Shell New Zealand Profit Up
Shell New Zealand Profit Up: Triple Bottom Line Reporting The Way Of The Future
In launching its inaugural Triple Bottom Line report , the Shell New Zealand group of companies announced a profit of $178.3 million for the 2000 year (1999: $146.1 million), which represented a 17.4% return on its New Zealand assets. At the same time, Shell also made public the extent of its significant activities and performance during the year in the areas of Social and Environmental responsibility. Taken together, the Shell Review 2000 strives to demonstrate Shell New Zealand’s commitment to living its Sustainable Development aspirations, Shell New Zealand Chairman Ed Johnson said.
“Shell’s overall excellent financial result was due
in large part to the Company’s diversified portfolio of
interests in New Zealand, unique in the Industry. Shell’s
current investments include Upstream Oil and Gas, Chemicals,
Forestry and equity investments in a range of other
companies from Road Construction to Fast Food, in addition
to its more easily identified petrol station network,” Mr
Shell’s combined Retail and Commercial Oil Products (OP) businesses had a difficult year in 2000, reflecting the fiercely competitive local marketplace for fuels coupled with the large oil and product price rises it experienced over the year. OP produced a net profit of $62.4 million in 2000 (1999: $64.1 million), a sluggish 8.2% return on assets.
“While this OP result was disappointing, it was not unexpected, and Shell has been able to maintain market leadership on the Retail side of the business through proactive fuel discounting and special promotions to ensure Shell’s customers are offered the most competitive prices possible.”
Mr Johnson said however, that those higher international prices for oil and gas coupled with increased volume demand for its products accounted for an excellent performance by Shell’s Exploration and Production (E&P) side of the business. E&P contributed a profit of $113.8 million (1999: $78.1 million).
“This E&P result also reflects the fact that Shell New Zealand is now the country’s largest and most efficient producer and marketer of oil and gas.
“With the Fletcher Challenge Energy (FCE) acquisition now completed, Shell’s E& P business is set for a further boost and we expect E & P‘s future performance to be even better as planned new investment progressively comes into production.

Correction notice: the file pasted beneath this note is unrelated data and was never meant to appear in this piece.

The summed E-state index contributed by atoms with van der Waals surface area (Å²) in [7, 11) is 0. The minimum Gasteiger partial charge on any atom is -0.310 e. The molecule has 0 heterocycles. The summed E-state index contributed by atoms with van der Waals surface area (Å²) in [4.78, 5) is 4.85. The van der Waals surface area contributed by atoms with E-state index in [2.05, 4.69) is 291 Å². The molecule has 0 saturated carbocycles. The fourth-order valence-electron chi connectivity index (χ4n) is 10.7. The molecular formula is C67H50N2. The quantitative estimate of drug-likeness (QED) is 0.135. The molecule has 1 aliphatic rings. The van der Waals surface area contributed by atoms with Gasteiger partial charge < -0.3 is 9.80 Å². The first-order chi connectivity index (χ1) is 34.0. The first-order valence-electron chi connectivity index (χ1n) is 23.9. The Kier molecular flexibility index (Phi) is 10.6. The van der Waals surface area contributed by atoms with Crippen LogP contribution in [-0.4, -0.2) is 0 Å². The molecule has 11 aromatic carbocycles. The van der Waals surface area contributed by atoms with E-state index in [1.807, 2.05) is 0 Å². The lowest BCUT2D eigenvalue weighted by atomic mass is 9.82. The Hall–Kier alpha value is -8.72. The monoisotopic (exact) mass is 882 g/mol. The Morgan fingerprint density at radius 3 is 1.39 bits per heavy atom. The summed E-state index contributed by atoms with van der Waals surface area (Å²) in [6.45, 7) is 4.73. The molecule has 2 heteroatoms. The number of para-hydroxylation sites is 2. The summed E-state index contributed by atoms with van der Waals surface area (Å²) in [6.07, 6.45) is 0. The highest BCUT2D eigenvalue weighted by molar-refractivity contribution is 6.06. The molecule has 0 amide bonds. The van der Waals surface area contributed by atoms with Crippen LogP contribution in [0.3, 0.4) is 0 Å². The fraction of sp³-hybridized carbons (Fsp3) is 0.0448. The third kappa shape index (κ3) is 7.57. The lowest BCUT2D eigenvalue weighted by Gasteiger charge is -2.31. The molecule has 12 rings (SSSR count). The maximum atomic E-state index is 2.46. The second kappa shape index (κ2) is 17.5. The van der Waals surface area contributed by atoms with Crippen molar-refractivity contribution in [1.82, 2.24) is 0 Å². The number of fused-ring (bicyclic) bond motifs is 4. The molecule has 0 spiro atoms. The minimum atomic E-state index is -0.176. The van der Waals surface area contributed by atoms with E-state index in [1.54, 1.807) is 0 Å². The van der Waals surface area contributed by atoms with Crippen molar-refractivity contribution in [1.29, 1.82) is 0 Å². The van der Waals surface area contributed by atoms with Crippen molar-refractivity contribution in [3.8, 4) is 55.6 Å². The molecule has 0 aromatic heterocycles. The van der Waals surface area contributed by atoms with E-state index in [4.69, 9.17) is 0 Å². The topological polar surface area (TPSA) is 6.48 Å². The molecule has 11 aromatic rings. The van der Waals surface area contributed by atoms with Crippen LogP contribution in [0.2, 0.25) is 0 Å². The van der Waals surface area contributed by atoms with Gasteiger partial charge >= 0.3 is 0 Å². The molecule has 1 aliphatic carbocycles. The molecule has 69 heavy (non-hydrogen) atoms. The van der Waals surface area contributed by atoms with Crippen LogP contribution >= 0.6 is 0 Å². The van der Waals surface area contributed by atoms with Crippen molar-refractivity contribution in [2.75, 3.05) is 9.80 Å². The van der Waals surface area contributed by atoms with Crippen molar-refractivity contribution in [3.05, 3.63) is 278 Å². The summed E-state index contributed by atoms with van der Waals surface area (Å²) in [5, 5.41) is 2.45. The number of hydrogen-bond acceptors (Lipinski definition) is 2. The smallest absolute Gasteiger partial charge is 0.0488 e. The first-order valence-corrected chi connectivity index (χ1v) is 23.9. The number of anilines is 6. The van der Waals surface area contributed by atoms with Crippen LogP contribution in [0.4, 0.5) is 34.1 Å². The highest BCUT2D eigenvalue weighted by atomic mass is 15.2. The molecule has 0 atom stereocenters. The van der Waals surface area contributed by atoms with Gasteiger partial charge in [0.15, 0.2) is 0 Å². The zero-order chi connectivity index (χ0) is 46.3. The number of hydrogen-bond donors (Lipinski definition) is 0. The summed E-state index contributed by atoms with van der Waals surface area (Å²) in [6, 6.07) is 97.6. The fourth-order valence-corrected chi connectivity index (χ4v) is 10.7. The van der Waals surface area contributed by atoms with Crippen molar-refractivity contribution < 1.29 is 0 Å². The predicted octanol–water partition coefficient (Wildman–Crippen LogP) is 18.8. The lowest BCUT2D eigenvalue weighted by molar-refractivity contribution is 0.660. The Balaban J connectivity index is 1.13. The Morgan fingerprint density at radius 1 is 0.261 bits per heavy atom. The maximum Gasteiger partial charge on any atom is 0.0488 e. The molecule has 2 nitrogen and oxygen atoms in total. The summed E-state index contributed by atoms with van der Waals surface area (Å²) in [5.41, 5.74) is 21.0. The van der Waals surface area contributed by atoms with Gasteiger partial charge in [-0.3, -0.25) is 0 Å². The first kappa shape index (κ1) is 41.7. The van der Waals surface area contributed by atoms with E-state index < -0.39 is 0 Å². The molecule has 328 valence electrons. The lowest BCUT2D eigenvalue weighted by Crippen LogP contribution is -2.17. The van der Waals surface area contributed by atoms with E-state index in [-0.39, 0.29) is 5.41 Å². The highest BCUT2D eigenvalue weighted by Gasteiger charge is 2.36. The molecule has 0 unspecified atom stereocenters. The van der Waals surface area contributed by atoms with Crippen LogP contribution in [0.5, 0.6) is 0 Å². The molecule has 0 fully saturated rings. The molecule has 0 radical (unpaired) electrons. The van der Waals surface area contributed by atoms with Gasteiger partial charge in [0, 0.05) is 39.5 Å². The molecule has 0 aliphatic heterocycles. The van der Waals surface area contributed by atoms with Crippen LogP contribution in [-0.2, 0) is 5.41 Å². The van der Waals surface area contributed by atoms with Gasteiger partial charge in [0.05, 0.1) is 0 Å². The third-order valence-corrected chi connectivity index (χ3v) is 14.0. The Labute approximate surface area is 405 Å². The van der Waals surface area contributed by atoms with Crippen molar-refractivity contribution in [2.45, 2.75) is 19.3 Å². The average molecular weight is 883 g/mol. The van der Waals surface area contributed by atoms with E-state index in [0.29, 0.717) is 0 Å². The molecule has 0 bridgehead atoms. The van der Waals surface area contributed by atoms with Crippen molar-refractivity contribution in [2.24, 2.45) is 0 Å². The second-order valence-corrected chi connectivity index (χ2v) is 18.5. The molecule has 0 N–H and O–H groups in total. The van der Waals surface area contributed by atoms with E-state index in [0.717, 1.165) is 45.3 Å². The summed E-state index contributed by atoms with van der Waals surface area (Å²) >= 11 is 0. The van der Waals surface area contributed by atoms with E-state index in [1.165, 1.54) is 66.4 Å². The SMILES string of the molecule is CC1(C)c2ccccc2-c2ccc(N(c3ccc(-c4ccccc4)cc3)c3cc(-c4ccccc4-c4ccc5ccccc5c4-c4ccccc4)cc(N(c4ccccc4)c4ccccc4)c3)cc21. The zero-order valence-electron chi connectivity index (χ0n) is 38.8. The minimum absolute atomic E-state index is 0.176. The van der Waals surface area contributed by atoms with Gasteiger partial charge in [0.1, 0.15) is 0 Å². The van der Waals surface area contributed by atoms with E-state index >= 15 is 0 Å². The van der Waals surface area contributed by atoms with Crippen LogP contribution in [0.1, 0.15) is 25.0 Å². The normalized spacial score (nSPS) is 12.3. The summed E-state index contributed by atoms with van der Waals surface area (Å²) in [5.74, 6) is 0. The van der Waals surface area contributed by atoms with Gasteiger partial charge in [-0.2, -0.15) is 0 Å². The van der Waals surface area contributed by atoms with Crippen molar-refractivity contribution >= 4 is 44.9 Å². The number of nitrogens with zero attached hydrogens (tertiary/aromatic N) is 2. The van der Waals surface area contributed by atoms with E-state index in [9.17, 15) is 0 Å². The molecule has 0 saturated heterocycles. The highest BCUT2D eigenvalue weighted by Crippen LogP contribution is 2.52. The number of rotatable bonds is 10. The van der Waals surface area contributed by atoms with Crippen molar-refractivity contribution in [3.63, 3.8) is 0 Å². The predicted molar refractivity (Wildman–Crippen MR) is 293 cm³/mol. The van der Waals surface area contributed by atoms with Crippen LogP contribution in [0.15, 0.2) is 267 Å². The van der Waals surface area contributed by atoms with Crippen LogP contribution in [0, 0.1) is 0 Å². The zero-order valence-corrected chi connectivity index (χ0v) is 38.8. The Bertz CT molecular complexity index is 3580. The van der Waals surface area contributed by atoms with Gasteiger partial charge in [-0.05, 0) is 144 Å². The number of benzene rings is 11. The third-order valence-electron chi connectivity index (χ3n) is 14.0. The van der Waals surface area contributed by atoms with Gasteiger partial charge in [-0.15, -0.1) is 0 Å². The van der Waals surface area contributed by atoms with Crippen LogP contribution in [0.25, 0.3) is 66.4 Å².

This year’s Triple Bottom Line report also includes big strides made in the other important aspects of Shell’s local activities.
“Shell has continued to play a leading role in the New Zealand community in a variety of ways. We have added considerable value to the New Zealand economy and community, with $21.7 million paid in employee remuneration, $409.5 million collected by the Government in taxes and levies and a further $53.2 million retained by the Company for asset replacement - all money that goes back into the local economy,” Mr Johnson said.
“As well Shell has continued to be a major sponsor of both the World Wide Fund for Nature (WWF) and Barnardo’s amongst many others, along with championing several sustainable development projects, as part of Shell’s commitment to searching for renewable energy resources and further promoting sustainable development.
“Shell is committed to Triple Bottom Line reporting. We are not just interested in making a profit, although that is critically important for today and the future. We also have a committed focus on valuing people and our planet on an equal footing with the financial wealth we create as a New Zealand commercial enterprise.
“Shell intends to have future Shell Review’s independently audited to ensure that we are meeting the objectives of triple bottom line reporting, as well as the principles and values under which Shell operates. These core business principles are honesty, integrity and respect for people. Shell New Zealand embraces these principles and applies them in all areas of our business operations,” Mr Johnson said.